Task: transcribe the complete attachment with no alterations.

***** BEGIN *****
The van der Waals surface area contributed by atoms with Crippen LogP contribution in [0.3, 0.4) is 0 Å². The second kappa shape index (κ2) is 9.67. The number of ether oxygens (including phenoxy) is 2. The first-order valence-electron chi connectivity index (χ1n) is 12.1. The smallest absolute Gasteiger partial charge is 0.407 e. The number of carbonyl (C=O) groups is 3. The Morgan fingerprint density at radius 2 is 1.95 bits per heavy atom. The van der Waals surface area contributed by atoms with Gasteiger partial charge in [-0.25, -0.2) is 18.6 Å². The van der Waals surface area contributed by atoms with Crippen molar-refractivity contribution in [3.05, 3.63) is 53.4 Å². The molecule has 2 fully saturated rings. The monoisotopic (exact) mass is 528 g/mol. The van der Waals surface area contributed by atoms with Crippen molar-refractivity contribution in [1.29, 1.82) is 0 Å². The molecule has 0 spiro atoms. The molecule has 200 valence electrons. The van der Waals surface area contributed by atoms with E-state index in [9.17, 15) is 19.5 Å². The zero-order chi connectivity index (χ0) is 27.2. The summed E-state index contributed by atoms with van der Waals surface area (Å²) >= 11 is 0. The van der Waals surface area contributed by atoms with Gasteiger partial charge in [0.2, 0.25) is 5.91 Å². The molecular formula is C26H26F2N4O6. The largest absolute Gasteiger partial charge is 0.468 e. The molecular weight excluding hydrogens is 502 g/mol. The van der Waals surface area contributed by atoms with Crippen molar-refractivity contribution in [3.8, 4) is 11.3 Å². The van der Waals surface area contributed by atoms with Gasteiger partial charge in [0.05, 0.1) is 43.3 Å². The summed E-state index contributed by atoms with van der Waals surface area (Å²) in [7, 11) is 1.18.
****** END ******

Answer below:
The van der Waals surface area contributed by atoms with Crippen LogP contribution in [0.3, 0.4) is 0 Å². The second kappa shape index (κ2) is 9.67. The number of ether oxygens (including phenoxy) is 2. The first-order valence-electron chi connectivity index (χ1n) is 12.1. The smallest absolute Gasteiger partial charge is 0.407 e. The number of carbonyl (C=O) groups is 3. The Morgan fingerprint density at radius 2 is 1.95 bits per heavy atom. The van der Waals surface area contributed by atoms with Gasteiger partial charge in [-0.25, -0.2) is 18.6 Å². The van der Waals surface area contributed by atoms with Crippen molar-refractivity contribution in [3.05, 3.63) is 53.4 Å². The molecule has 2 fully saturated rings. The monoisotopic (exact) mass is 528 g/mol. The van der Waals surface area contributed by atoms with Crippen molar-refractivity contribution in [1.29, 1.82) is 0 Å². The molecule has 0 spiro atoms. The molecule has 200 valence electrons. The van der Waals surface area contributed by atoms with E-state index in [9.17, 15) is 19.5 Å². The zero-order chi connectivity index (χ0) is 27.2. The summed E-state index contributed by atoms with van der Waals surface area (Å²) >= 11 is 0. The van der Waals surface area contributed by atoms with Gasteiger partial charge in [0.2, 0.25) is 5.91 Å². The molecular formula is C26H26F2N4O6. The largest absolute Gasteiger partial charge is 0.468 e. The molecular weight excluding hydrogens is 502 g/mol. The van der Waals surface area contributed by atoms with Crippen molar-refractivity contribution in [3.8, 4) is 11.3 Å². The van der Waals surface area contributed by atoms with Gasteiger partial charge in [0.05, 0.1) is 43.3 Å². The summed E-state index contributed by atoms with van der Waals surface area (Å²) in [7, 11) is 1.18.